This course is intended for students who want to develop skills common to the construction trade. Students will learn the basics HVAC to include instruction in skills and safety procedures common to careers involving construction., HVAC mechanics, troubleshooting, repair of HVAC systems and their components (e.g., motors, filtration devices, intake & exhaust fans, ducts, ductless splits, wiring, pipes, vacuums, heat pumps, hermetic compressors, economizers, loop systems).
Construction Technology V/VI is a Year Long course. NOTE: Students are enrolled in Construction Technology V for first semester and Construction Technology VI for second semester.
Construction Technology VII/VIII
Semester course: 11-12
Prerequisite: Construction Technology V/VI
2 elective credits (as of now)
This course is intended for students who want to develop more advanced skills common to the construction trade. Students will learn the basics of masonry, painting and finishing, landscaping, and weatherization to include instruction in skills and safety procedures common to careers involving construction. Topics include (but are not limited to) mixer operation, masonry saw use, measuring and cutting use of power aerators, dethatchers, chemical and environmental impacts, as well as sealants, coatings, fillers, energy leaks and weatherization tools.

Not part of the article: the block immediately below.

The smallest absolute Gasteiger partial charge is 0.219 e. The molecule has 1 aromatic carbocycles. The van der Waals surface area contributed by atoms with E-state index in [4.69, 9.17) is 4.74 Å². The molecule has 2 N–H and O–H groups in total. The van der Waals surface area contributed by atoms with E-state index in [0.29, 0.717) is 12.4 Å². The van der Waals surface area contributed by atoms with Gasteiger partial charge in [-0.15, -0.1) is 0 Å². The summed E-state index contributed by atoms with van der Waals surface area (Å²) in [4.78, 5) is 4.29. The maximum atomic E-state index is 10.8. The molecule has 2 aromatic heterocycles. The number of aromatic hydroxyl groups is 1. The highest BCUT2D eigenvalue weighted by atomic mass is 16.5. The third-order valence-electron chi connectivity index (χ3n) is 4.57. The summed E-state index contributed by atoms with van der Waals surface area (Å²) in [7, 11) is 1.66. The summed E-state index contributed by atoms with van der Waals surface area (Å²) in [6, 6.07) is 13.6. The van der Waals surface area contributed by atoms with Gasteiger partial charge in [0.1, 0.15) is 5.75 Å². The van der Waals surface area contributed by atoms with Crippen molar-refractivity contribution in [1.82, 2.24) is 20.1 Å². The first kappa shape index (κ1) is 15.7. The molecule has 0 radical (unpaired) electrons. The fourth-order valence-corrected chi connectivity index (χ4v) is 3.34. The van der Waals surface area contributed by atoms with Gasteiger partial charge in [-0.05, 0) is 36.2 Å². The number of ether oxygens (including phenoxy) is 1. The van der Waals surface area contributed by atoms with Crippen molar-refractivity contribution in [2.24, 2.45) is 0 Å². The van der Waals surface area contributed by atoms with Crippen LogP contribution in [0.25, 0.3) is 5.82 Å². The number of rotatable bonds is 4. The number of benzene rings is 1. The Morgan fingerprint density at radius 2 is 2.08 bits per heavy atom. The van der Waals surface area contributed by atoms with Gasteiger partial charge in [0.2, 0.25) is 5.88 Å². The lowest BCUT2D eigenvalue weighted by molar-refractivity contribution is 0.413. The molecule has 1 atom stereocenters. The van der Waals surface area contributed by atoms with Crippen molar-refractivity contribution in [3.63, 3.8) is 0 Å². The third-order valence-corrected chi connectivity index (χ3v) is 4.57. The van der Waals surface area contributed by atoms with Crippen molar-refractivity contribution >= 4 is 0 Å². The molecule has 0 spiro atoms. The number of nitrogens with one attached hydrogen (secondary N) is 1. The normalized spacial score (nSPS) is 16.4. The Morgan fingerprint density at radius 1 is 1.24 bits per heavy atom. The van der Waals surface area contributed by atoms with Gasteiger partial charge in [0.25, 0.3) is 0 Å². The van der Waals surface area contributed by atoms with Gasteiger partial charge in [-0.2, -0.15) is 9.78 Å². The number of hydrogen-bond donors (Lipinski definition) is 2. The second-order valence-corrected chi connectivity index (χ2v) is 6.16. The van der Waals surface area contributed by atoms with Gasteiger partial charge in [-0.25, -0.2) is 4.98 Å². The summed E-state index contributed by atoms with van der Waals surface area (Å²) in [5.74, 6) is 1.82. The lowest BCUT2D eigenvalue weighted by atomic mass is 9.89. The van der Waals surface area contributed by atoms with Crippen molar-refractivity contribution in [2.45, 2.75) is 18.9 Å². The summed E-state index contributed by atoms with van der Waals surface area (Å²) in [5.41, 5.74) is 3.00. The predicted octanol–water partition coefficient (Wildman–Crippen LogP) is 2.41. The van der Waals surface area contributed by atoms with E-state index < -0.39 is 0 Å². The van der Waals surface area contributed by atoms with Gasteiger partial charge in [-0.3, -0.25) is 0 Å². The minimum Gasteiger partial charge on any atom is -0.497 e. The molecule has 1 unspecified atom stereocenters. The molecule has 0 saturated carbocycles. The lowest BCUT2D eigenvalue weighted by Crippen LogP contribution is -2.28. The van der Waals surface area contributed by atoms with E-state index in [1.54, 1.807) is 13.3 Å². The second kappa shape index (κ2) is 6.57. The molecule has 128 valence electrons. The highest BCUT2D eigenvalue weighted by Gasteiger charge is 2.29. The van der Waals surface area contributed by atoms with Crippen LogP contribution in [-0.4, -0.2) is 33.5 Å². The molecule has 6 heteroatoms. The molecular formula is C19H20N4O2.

Construction Technology VII/VIII is a Year Long course. NOTE: Students are enrolled in Construction Technology VII for first semester and Construction Technology VIII for second semester.
The MiLL Advanced Cabinet Manufacturing program is designed to teach students the skills required in today’s global economy. Students who complete this program are trained and certified in using state of the art tools and machinery used every day in the advanced manufacturing industry.
Students learn skills preparing them for careers, college or any other cabinet manufacturing path they choose.
- All materials and supplies are provided at no cost to the student through our industry partners.
- Leadership and professionalism is a cornerstone of our curriculum
- Students can join Skills USA, a student led leadership organization
- Students can participate in regional, state and national competitions.
Credits, Certifications, and Interships